Church Monuments Society

Fig 1

The Monument to Anthony Williams, d.1836, at Blatherwycke, Northamptonshire

Month: December 2020
Type: Headstone  
Era: 19th Century

Visit this monument

Holy Trinity Church
Blatherwycke, Peterborough PE8 6YW

More about this monument

Peeling off the legends – the grave of a former slave who became a valued estate servant

Members of the Society who went on the church-crawl in Northamptonshire in April 2019 will remember the stone of Anthony Williams, a former slave, at Blatherwycke. I prepared the notes for this trip, and for this grave I relied on information already available about the church. I apologise: on the preliminary reconnoitre Blatherwycke was the last church we visited, I found the grave in the churchyard, and DID NOT PROPERLY READ THE INSCRIPTION! I have since done so, and located a report of the inquest on Anthony Williams. So here is a more accurate account of the gravestone and the circumstances leading to its erection.


The grave is situated in the south-west quadrant of the churchyard, close to the churchyard boundary (a low retaining wall acting as retainer to the sloping land: it does not restrict the view of the stone, which rises above it), with its inscription facing west, like many other graves at Blatherwycke. It is also close to the path into the churchyard from Blatherwycke Hall (now demolished). (Figs 1 & 2)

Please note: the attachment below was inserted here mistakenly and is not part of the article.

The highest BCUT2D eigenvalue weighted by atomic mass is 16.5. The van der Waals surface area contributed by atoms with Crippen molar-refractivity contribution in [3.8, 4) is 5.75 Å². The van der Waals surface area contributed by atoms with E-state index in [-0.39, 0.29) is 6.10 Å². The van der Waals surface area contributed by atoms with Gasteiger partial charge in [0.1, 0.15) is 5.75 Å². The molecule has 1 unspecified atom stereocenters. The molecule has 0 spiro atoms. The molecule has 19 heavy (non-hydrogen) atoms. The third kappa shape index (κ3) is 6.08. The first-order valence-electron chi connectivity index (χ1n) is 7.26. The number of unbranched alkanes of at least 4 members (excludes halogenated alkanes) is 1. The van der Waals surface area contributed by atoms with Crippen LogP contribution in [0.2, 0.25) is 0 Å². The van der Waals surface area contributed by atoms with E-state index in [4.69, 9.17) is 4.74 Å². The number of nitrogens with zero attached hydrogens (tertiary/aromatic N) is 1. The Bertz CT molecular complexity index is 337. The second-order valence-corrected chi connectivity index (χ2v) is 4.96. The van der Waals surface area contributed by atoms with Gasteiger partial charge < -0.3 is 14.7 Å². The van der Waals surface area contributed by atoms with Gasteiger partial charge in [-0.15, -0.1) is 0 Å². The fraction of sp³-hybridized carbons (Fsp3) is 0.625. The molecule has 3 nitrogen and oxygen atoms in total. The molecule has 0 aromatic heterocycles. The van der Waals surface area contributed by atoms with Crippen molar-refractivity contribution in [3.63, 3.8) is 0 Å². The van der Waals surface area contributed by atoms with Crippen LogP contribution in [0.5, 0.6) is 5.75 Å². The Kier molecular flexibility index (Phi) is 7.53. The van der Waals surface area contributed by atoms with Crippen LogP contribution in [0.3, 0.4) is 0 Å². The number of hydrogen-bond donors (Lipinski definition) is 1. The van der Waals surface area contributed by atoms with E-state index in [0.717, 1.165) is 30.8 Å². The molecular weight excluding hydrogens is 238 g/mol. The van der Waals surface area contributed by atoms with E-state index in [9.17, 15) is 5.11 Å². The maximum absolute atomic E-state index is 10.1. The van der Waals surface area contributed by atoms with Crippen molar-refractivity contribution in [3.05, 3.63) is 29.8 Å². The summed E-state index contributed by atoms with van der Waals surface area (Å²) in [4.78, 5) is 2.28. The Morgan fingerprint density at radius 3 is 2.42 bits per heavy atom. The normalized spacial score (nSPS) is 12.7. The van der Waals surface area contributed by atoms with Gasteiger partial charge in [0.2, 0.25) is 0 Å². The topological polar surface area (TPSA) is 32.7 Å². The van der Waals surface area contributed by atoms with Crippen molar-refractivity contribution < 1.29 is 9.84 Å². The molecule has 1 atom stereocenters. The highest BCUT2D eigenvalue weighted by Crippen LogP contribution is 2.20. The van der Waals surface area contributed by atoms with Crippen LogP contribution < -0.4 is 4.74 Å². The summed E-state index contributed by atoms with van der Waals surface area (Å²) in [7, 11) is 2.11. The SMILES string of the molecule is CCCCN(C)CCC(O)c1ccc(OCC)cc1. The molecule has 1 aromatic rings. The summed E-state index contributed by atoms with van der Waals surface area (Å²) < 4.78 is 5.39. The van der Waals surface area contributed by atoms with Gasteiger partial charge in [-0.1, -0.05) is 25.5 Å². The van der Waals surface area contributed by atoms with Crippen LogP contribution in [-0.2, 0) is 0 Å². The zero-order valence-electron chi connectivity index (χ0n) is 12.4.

The gravestone is plain, with some linear framing derived from Classical stylistic conventions – far less elaborate than those of the Sculthorpe family of the same date – and a well-cut inscription, which reads

JUNE 11 1836



 The grave is explained as being that of a black servant of the O’Briens of Blatherwycke Hall, who died saving his master from drowning [i], and the position of the gravestone is explained either by his race or by uncertainty over his eschatological status (he may not have been baptised): this is a typical example

‘This gravestone is now very difficult to read, but records inside the church tell us what the inscription says.  Anthony Williams was a former slave.  When he died, his religion was not known, so his gravestone was placed at the edge of the churchyard, with the inscribed side facing over the churchyard wall.’

The inscription is usually inaccurately transcribed: the version above is as close as I can make it, although the weathering makes the punctuation uncertain.